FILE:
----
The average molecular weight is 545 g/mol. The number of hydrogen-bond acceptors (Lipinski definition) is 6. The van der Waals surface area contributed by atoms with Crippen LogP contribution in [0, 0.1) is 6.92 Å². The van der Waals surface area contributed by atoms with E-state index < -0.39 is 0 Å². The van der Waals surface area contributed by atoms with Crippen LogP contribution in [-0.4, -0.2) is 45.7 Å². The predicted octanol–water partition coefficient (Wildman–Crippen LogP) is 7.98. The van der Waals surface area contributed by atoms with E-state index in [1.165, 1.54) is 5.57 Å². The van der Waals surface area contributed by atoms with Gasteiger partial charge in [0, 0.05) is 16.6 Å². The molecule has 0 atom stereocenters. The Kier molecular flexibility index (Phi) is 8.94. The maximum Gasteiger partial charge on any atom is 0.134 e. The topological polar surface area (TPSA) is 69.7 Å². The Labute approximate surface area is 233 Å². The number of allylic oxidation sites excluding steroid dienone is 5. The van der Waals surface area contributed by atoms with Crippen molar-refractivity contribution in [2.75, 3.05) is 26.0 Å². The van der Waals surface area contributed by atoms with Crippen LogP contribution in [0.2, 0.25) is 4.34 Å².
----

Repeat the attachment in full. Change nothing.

The average molecular weight is 545 g/mol. The number of hydrogen-bond acceptors (Lipinski definition) is 6. The van der Waals surface area contributed by atoms with Crippen LogP contribution in [0, 0.1) is 6.92 Å². The van der Waals surface area contributed by atoms with E-state index < -0.39 is 0 Å². The van der Waals surface area contributed by atoms with Crippen LogP contribution in [-0.4, -0.2) is 45.7 Å². The predicted octanol–water partition coefficient (Wildman–Crippen LogP) is 7.98. The van der Waals surface area contributed by atoms with E-state index in [1.165, 1.54) is 5.57 Å². The van der Waals surface area contributed by atoms with Gasteiger partial charge in [0, 0.05) is 16.6 Å². The molecule has 0 atom stereocenters. The Kier molecular flexibility index (Phi) is 8.94. The maximum Gasteiger partial charge on any atom is 0.134 e. The topological polar surface area (TPSA) is 69.7 Å². The Labute approximate surface area is 233 Å². The number of allylic oxidation sites excluding steroid dienone is 5. The van der Waals surface area contributed by atoms with Crippen molar-refractivity contribution in [2.75, 3.05) is 26.0 Å². The van der Waals surface area contributed by atoms with Crippen LogP contribution in [0.2, 0.25) is 4.34 Å².